The dichalcogenides to be utilized as the sole cathode-active material may be any compounds within the scope of the formula set forth above. Either the individual chalcogenides or alloys of the chalcogenides with one another may be used. Vanadium disulfide is not known to exist but theoretically it should possess the layered structure of the other disclosed dichalcogenides and should be similarly electrochemically active. Disulfides of vanadium and other transition metals, such as V0.25 Ti0.75 S2, display the requisite electrochemical activity. Vanadium diselenide and vanadium ditelluride exist and display electrochemical activity. Preferably, M in the formula MZx is titanium, Z is preferably sulfur and x preferably has a numerical value between about 1.95 and about 2.02. An especially useful cathode-active material is titanium disulfide.
The anode contains as the anode-active material a metal selected from the group consisting of Group Ia metals, Group Ib metals, Group IIa metals, Group IIb metals, Group IIIa metals, Group IVa metals, and mixtures of the aforesaid metals with one another or with other substances such that the aforesaid metals can be electrochemically released from the mixture to intercalate, during discharge, the cathode-active material. Examples of such suitable substances are ammonia and amines. Preferably the anode-active material is selected from the group consisting of Group Ia metals, magnesium, calcium and zinc. Especially useful anode-active materials are lithium (most preferred), potassium and sodium. For the purpose of this invention, boron, carbon, silicon and germanium are not to be regarded as "metals" useful for the anode-active material.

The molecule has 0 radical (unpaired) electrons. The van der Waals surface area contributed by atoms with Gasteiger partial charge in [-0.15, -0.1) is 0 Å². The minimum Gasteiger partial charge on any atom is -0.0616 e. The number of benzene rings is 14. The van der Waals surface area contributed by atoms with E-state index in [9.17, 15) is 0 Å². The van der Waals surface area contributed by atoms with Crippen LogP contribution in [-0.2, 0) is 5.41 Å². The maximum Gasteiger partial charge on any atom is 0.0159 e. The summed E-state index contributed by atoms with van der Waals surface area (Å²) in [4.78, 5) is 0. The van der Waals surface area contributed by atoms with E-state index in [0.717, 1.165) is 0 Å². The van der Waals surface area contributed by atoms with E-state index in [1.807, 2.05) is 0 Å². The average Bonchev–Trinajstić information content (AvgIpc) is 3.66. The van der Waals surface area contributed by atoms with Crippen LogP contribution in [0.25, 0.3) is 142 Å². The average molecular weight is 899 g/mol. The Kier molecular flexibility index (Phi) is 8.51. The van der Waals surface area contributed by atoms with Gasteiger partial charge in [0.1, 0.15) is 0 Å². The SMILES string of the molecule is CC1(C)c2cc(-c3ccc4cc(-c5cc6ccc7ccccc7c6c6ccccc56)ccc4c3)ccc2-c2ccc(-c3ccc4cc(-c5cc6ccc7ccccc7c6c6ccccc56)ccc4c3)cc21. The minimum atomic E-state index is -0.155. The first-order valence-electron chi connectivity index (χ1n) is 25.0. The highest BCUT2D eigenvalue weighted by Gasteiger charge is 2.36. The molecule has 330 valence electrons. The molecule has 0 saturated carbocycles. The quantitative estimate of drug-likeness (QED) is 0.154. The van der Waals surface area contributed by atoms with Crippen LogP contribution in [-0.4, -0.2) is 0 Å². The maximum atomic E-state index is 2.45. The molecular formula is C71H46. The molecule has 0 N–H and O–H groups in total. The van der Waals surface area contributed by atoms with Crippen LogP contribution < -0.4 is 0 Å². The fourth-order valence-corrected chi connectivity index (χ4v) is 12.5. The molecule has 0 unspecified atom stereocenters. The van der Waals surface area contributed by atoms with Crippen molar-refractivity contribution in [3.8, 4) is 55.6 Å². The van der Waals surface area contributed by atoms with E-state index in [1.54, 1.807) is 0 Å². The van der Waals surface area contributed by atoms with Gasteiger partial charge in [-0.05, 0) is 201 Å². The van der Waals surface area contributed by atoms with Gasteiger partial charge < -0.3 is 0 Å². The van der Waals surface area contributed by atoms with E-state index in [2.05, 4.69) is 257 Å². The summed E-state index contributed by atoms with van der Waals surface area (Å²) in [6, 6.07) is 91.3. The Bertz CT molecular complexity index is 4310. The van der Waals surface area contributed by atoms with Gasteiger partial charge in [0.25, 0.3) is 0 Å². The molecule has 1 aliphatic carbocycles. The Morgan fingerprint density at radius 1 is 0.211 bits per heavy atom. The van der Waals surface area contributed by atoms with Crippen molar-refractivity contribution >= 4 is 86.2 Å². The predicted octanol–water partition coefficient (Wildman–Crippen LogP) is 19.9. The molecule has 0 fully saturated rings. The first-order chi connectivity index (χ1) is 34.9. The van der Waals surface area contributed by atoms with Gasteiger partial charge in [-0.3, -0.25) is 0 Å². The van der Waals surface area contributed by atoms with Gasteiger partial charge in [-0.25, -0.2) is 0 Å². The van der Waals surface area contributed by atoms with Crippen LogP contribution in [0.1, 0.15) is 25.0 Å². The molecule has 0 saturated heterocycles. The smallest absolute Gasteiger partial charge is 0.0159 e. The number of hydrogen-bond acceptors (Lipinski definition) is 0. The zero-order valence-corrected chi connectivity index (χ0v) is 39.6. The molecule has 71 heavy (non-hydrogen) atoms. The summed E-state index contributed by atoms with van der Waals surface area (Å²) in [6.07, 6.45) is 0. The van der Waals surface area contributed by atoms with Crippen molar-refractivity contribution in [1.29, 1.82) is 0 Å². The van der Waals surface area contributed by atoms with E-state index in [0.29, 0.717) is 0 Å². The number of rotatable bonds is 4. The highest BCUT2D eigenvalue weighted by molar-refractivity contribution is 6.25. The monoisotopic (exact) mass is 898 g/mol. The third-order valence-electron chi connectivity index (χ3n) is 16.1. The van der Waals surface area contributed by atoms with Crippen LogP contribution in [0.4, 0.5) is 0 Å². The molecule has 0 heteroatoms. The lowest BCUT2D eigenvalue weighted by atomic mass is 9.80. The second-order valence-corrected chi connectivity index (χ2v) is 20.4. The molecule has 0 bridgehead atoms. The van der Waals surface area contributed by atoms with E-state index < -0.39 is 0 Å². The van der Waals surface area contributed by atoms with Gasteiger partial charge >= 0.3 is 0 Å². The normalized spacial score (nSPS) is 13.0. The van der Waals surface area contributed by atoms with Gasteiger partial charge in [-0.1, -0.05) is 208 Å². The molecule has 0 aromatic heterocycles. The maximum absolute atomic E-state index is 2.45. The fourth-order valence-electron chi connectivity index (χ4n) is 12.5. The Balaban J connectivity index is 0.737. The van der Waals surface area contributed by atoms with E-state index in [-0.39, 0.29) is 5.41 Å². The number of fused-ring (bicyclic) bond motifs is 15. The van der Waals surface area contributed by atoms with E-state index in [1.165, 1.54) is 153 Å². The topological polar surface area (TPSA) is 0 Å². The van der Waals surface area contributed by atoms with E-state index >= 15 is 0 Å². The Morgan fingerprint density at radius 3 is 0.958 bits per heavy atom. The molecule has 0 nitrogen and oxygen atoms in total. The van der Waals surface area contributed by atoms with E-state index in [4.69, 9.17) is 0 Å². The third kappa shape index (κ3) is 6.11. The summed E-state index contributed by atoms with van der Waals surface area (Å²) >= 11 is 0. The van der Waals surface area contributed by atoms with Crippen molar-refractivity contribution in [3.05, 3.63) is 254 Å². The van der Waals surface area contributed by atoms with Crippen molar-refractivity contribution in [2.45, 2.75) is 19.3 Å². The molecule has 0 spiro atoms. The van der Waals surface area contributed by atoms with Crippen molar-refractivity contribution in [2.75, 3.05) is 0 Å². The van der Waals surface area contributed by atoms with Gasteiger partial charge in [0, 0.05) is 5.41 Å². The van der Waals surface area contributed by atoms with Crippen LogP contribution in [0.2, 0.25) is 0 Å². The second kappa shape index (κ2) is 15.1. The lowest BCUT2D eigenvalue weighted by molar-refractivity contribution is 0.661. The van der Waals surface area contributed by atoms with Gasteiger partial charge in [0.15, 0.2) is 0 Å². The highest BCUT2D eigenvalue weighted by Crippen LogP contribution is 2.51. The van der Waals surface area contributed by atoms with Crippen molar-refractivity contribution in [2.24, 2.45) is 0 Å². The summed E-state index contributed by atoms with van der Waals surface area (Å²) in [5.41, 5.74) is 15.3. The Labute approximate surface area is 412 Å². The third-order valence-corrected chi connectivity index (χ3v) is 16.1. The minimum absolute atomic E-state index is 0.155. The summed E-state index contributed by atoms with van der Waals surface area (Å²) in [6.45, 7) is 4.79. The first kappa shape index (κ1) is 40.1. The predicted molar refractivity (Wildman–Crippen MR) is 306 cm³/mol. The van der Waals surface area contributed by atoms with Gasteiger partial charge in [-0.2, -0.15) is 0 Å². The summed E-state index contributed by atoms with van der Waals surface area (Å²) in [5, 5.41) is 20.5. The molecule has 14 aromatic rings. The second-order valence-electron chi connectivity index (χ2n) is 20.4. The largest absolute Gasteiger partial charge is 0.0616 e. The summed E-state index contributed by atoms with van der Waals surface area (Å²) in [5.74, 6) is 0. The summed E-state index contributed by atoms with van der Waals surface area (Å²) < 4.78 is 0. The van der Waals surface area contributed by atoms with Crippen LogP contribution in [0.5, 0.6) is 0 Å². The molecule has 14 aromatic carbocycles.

As in the case of the cathode, the anode may be fabricated entirely from the above described metals or it may consist of an underlying structure (fabricated of a material such as aluminum, nickel, etc.) upon which the anode-active material is deposited.
The electrolyte useful for preparing the charged battery is one which does not chemically react with the anode or with the cathode and must be the type which will permit the migration of ions to intercalate the cathode-active material and vice-versa (during the discharge and charging cycles, respectively).
The electrolyte may be present in a pure state (in the form of a solid, fused solid or liquid) or it may be conveniently dissolved in a suitable solvent.
As a general rule, the electrolyte material should consist of a compound of the same species as that which is selected for the anode-active material. Thus, useful electrolytes may be conveniently represented by the general formula LY wherein L is a cationic moiety selected from the same materials useful as the anode-active material and Y is an anionic moiety or moieties such as halides, sulfates, nitrates, beta-aluminas, phosphofluorides, perchlorates and rubidium halide.
Especially useful electrolyte materials include LiPF6, LiClO4, sodium beta-alumina, KCNS, LiCNS, etc. The electrolyte may be present in a pure state in the form of a solid, fused solid (i.e. molten salt) or liquid or it may be conveniently dissolved in a suitable solvent such as water, alcohols, ketones, esters, ethers, organic carbonates, organic lactones, organic nitriles, nitrohydrocarbons, organic sulfoxides, etc. (such as propylene carbonate) and mixtures thereof (such as tetrahydrofuran (70%) with dimethoxyethane (30%)). Where the solvent is utilized, the electrolyte salt may be present in a concentration determined by the desired solution conductivity, solubility and chemical reactivity.
It may be convenient to fabricate the cathode of the battery such that the battery is initially prepared in a discharged state. It has been found that where the cathode-active material consists of an intercalated dichalcogenide, manufacturing techniques for preparing the battery are made considerably easier and more economical.